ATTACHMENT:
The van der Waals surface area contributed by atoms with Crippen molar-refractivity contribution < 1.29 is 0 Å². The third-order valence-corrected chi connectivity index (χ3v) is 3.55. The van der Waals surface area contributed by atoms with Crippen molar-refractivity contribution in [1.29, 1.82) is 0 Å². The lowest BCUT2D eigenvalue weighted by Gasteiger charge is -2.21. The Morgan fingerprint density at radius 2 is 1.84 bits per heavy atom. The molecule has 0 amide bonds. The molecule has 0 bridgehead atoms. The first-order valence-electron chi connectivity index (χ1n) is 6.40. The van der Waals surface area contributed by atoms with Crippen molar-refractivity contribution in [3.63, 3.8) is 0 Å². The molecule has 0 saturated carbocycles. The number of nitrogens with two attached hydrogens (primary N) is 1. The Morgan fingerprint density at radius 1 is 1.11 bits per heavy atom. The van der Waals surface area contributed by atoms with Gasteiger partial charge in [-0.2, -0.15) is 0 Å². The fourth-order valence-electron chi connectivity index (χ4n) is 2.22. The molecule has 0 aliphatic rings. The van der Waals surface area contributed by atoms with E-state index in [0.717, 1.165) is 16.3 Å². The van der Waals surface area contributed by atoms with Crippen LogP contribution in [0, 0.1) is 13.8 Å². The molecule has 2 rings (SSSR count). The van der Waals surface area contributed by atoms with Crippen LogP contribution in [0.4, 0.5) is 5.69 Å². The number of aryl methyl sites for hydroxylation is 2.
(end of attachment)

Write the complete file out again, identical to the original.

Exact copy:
The van der Waals surface area contributed by atoms with Crippen molar-refractivity contribution < 1.29 is 0 Å². The third-order valence-corrected chi connectivity index (χ3v) is 3.55. The van der Waals surface area contributed by atoms with Crippen molar-refractivity contribution in [1.29, 1.82) is 0 Å². The lowest BCUT2D eigenvalue weighted by Gasteiger charge is -2.21. The Morgan fingerprint density at radius 2 is 1.84 bits per heavy atom. The molecule has 0 amide bonds. The molecule has 0 bridgehead atoms. The first-order valence-electron chi connectivity index (χ1n) is 6.40. The van der Waals surface area contributed by atoms with Crippen molar-refractivity contribution in [3.63, 3.8) is 0 Å². The molecule has 0 saturated carbocycles. The number of nitrogens with two attached hydrogens (primary N) is 1. The Morgan fingerprint density at radius 1 is 1.11 bits per heavy atom. The van der Waals surface area contributed by atoms with Gasteiger partial charge in [-0.2, -0.15) is 0 Å². The fourth-order valence-electron chi connectivity index (χ4n) is 2.22. The molecule has 0 aliphatic rings. The van der Waals surface area contributed by atoms with E-state index in [0.717, 1.165) is 16.3 Å². The van der Waals surface area contributed by atoms with Crippen LogP contribution in [0, 0.1) is 13.8 Å². The molecule has 2 rings (SSSR count). The van der Waals surface area contributed by atoms with Crippen LogP contribution in [0.4, 0.5) is 5.69 Å². The number of aryl methyl sites for hydroxylation is 2.